Design Thinking Helps these Youth Entrepreneurs Thrive

The elementary students in rural Frisco, Colorado thought running a school store sounded great. It didn’t matter to them that their teachers planned to use design thinking to help the students be creative and innovative, teach them 21st century skills in authentic situations, and empower students by giving them ownership of their learning.

Peder Hansen, STEM Coordinator and Library & Media Specialist at Frisco Elementary, helped students create a store. Using the design thinking process—empathize, define, ideate, prototype, and test—students learned concepts like product cost and sales price. This turned out to be a good motivator for a student who was struggling in math. “He was so jazzed about doing math in this context, we decided to offer it to more kids,” said Peder.

That’s how the Entrepreneur Club was born with co-founder Brett Meyers, 5th grade teacher.  Fifty students applied for sixteen spots. It’s a deliberate mix of 3rd-5th grade boys and girls who aren’t getting high test scores or grades but have alternative school talents, or soft skills, such as abilities to be flexible, think critically, and collaborate. Selected students also have a growth mindset—various approaches to learning and they understand that effort makes them stronger.

Entrepreneur Club members learn advanced subjects such as marketing, net and gross, and supply and demand. They practice “instant pitches” where they pick a product name out of a hat and discuss its merits on the fly. The pitches are essentially mini-persuasive writings.

It wasn’t all fun for the students at first. They wanted to sell products right away, but Peder and Brett had them conduct empathy interviews first. This didn’t come comfortably to many students—sitting face-to-face with another student, asking questions, and writing the answers—but the lesson was invaluable.

The students created The Wall of Woe, posting the problems they heard, including: “I’m bored in school,” “I hate math,” “I have dog poop at my house,” and “I don’t have time to do my homework.” They determined which existing products might solve the problems their peers were experiencing. Students wanted to sell gum, and Peder posed the problem that the teachers wouldn’t like gum chewing during class. “We never tell them, ‘you can’t do that,’” said Peder. The students created a contract that went with the gum promising they wouldn’t chew it during school.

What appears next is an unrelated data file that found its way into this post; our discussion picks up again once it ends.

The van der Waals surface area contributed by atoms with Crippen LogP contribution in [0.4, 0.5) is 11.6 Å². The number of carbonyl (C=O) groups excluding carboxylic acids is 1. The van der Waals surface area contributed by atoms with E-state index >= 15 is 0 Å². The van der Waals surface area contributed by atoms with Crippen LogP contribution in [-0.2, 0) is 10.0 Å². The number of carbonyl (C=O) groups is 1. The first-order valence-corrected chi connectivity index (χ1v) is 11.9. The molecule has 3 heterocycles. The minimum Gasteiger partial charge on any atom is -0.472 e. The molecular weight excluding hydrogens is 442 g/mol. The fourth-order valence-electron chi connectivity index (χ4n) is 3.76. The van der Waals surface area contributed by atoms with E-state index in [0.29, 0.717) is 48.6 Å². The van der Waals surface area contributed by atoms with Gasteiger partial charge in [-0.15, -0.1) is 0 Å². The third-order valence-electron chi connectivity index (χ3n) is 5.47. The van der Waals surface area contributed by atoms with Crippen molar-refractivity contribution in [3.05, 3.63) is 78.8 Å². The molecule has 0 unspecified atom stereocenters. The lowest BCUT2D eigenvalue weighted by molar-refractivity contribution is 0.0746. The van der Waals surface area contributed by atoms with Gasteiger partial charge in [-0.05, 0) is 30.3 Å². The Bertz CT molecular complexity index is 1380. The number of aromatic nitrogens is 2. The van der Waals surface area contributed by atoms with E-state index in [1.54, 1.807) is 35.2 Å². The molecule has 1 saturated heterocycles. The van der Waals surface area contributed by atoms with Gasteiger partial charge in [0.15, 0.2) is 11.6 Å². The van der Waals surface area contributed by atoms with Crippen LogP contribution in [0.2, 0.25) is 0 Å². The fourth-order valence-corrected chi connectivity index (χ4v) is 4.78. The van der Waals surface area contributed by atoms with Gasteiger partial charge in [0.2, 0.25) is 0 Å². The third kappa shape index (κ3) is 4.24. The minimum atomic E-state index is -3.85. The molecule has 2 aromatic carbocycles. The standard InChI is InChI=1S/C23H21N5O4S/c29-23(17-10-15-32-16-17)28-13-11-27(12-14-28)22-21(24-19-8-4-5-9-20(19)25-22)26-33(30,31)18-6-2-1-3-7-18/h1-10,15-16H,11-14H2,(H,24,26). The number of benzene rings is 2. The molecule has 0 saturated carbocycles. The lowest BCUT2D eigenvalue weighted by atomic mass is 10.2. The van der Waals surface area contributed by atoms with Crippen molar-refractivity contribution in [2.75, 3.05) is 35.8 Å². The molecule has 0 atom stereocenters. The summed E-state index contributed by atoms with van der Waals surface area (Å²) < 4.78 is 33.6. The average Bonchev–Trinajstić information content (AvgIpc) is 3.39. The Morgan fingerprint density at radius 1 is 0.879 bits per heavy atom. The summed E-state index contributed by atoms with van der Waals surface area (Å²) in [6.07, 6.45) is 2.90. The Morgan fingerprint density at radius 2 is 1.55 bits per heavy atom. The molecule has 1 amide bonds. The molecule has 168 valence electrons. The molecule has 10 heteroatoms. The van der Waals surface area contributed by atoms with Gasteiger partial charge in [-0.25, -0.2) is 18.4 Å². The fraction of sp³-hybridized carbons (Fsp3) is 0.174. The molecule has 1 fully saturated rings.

Other students wanted to sell fidget cubes to help reduce stress and improve focus. They ordered four cubes, which took 2-1/2 weeks to arrive. They sold out within minutes. One student’s immediate reaction was “wow, I need to buy more!”  He evaluated lead-time and how many he should buy on the second order. The other issue was that all four cubes were purchased by one customer. Would the others sell so fast, or sell at all? He went back to the Wall of Woe to redefine and ideate a solution.

The students designed the school store, and then Peder and Brett built a prototype. They’re testing their concept before and after school 2-3 times per week.

Some kids have gone on to create solutions in school. The school janitor was injured and had trouble keeping up with his work. Two of the Entrepreneur Club members started Kid Janitors.  They created a signup sheet and are managing the workers.

The students are on track to earn two digital badges—apprentice and master level. The next big step, the master process, is to use the design thinking process to develop their own products. Back to The Wall of Woe.

The greatest success so far, Peder says, is “the accountability, pride and confidence these kids have in the process. They have buy-in at every level. They see themselves as a team.